Since early childhood, we are presented with stories about real or imaginary heroes that are hinting everyone should aspire toward living a heroic life. Everyone should acquire the virtues of bravery and selflessness for the world to be a better place.
Throughout life, we move away from that childish fantasy of us saving the world when we grow up. When we hear about individuals doing extraordinary deeds for the benefit of humanity, we tend to regard them as exceptional, heroic characters that common people are never destined to be. Still, they give us a glimpse of hope, make us feel a bit safer and boost the faith in our race.
The noble, positive feelings connected to heroism are probably the reason why heroes appear so frequently in art, literature and scientific research from the time these disciplines were formed. Today humanistic sciences strongly suggest that not only everybody needs a hero, but everybody can become one (1).
Is it true that a hero lies in you? Save your answer for after you have read 6 reasons why we think you are destined for heroic deeds.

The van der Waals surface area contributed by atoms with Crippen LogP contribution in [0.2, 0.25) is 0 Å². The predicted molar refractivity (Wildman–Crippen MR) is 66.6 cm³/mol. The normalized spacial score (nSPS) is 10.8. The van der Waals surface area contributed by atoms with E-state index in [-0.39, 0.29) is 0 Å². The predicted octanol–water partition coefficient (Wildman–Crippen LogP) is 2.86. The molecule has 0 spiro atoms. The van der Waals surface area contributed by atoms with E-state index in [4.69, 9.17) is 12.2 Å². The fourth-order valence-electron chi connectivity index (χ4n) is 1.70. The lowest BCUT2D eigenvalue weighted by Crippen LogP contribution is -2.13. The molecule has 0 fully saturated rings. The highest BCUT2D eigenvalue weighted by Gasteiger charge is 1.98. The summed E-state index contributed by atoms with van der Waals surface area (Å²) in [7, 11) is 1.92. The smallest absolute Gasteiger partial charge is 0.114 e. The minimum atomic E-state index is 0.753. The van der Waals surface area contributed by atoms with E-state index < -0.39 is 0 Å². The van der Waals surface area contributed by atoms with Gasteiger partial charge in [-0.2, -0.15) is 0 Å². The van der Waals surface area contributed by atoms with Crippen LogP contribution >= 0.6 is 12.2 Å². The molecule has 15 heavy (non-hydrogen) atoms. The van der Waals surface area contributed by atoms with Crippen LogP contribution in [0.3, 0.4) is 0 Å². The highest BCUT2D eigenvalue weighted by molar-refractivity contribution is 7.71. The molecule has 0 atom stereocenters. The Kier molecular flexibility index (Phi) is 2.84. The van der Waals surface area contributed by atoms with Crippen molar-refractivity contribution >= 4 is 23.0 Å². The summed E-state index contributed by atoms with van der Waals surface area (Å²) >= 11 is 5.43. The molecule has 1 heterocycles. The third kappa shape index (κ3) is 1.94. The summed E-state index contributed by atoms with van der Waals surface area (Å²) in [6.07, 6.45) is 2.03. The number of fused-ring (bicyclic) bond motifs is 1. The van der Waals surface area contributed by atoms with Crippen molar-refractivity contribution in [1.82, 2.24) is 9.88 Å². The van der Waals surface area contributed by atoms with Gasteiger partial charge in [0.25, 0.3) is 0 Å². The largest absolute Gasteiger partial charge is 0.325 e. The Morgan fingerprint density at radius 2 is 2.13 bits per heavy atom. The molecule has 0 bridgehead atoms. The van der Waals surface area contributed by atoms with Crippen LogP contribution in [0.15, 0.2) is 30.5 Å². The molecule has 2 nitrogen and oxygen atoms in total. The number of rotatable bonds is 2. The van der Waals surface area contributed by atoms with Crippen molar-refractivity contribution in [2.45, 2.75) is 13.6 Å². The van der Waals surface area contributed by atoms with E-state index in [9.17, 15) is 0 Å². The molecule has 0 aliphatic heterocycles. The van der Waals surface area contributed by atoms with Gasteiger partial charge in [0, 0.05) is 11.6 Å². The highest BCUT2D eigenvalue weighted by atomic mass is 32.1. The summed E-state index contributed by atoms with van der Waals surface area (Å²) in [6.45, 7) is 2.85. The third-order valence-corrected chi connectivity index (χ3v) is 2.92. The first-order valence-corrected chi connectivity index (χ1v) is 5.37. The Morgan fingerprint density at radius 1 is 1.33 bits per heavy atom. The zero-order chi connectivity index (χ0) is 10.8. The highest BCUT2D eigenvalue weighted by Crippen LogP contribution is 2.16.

1. Heroism is your heritage
Swiss psychiatrist and psychoanalyst Carl Gustav Jung proposed a theory that our cognition, perception, and behavior aren’t only influenced by our nature and nurture but also the whole human evolutionary history plays a role in how we think, feel and behave (2).
He believed that there is a part of our psyche, “the collective unconscious”, that contains archetypes, or general outlines of collective experience that we are drawn to. He wrote about archetypes of hero, demon, magic, and power, among others. Some of those hold the general idea of how heroes look like and what they do. These archetypes serve as identification figures and when certain situations activate them, they guide our activity towards the right deed.
2. Your brain is hardwired for heroism
A question whether there is a specific disposition for heroism, or it is just another thing that we learn to do in order to get gratification, is still up for debate. Undoubtfully our brain craves for the activity in zones associated with processing pleasure and rewards. Research has shown that these very zones respond to generous behavior, which has a lot in common with heroic behavior (3).